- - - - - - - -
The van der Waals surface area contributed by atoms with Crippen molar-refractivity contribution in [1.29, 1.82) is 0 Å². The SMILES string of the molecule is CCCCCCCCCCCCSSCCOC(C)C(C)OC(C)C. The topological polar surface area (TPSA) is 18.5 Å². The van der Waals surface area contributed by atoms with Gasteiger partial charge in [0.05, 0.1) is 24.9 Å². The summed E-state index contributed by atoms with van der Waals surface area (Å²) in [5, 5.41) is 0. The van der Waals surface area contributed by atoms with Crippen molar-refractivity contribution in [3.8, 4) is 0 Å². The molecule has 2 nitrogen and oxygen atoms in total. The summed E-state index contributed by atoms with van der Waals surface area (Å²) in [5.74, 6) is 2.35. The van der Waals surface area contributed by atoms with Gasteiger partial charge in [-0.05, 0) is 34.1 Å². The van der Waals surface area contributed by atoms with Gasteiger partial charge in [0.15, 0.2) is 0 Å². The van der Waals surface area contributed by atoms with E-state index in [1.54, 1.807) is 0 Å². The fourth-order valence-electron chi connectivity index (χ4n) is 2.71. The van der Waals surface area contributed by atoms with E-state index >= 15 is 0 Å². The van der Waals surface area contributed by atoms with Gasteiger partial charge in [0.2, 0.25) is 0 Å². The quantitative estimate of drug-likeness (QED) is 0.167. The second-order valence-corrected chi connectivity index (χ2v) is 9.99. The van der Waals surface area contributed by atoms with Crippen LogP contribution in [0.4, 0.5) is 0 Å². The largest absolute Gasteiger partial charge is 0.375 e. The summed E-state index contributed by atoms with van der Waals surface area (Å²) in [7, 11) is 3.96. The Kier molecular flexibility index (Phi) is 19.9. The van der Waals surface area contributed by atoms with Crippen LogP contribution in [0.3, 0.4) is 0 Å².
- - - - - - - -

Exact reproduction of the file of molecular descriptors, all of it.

The van der Waals surface area contributed by atoms with Crippen molar-refractivity contribution in [1.29, 1.82) is 0 Å². The SMILES string of the molecule is CCCCCCCCCCCCSSCCOC(C)C(C)OC(C)C. The topological polar surface area (TPSA) is 18.5 Å². The van der Waals surface area contributed by atoms with Gasteiger partial charge in [0.05, 0.1) is 24.9 Å². The summed E-state index contributed by atoms with van der Waals surface area (Å²) in [5, 5.41) is 0. The van der Waals surface area contributed by atoms with Crippen molar-refractivity contribution in [3.8, 4) is 0 Å². The molecule has 2 nitrogen and oxygen atoms in total. The summed E-state index contributed by atoms with van der Waals surface area (Å²) in [5.74, 6) is 2.35. The van der Waals surface area contributed by atoms with Gasteiger partial charge in [-0.05, 0) is 34.1 Å². The van der Waals surface area contributed by atoms with Gasteiger partial charge in [0.15, 0.2) is 0 Å². The van der Waals surface area contributed by atoms with E-state index in [1.54, 1.807) is 0 Å². The fourth-order valence-electron chi connectivity index (χ4n) is 2.71. The van der Waals surface area contributed by atoms with E-state index >= 15 is 0 Å². The van der Waals surface area contributed by atoms with Gasteiger partial charge in [0.2, 0.25) is 0 Å². The quantitative estimate of drug-likeness (QED) is 0.167. The second-order valence-corrected chi connectivity index (χ2v) is 9.99. The van der Waals surface area contributed by atoms with Crippen LogP contribution in [0.4, 0.5) is 0 Å². The largest absolute Gasteiger partial charge is 0.375 e. The summed E-state index contributed by atoms with van der Waals surface area (Å²) in [7, 11) is 3.96. The Kier molecular flexibility index (Phi) is 19.9. The van der Waals surface area contributed by atoms with Crippen LogP contribution in [0.3, 0.4) is 0 Å².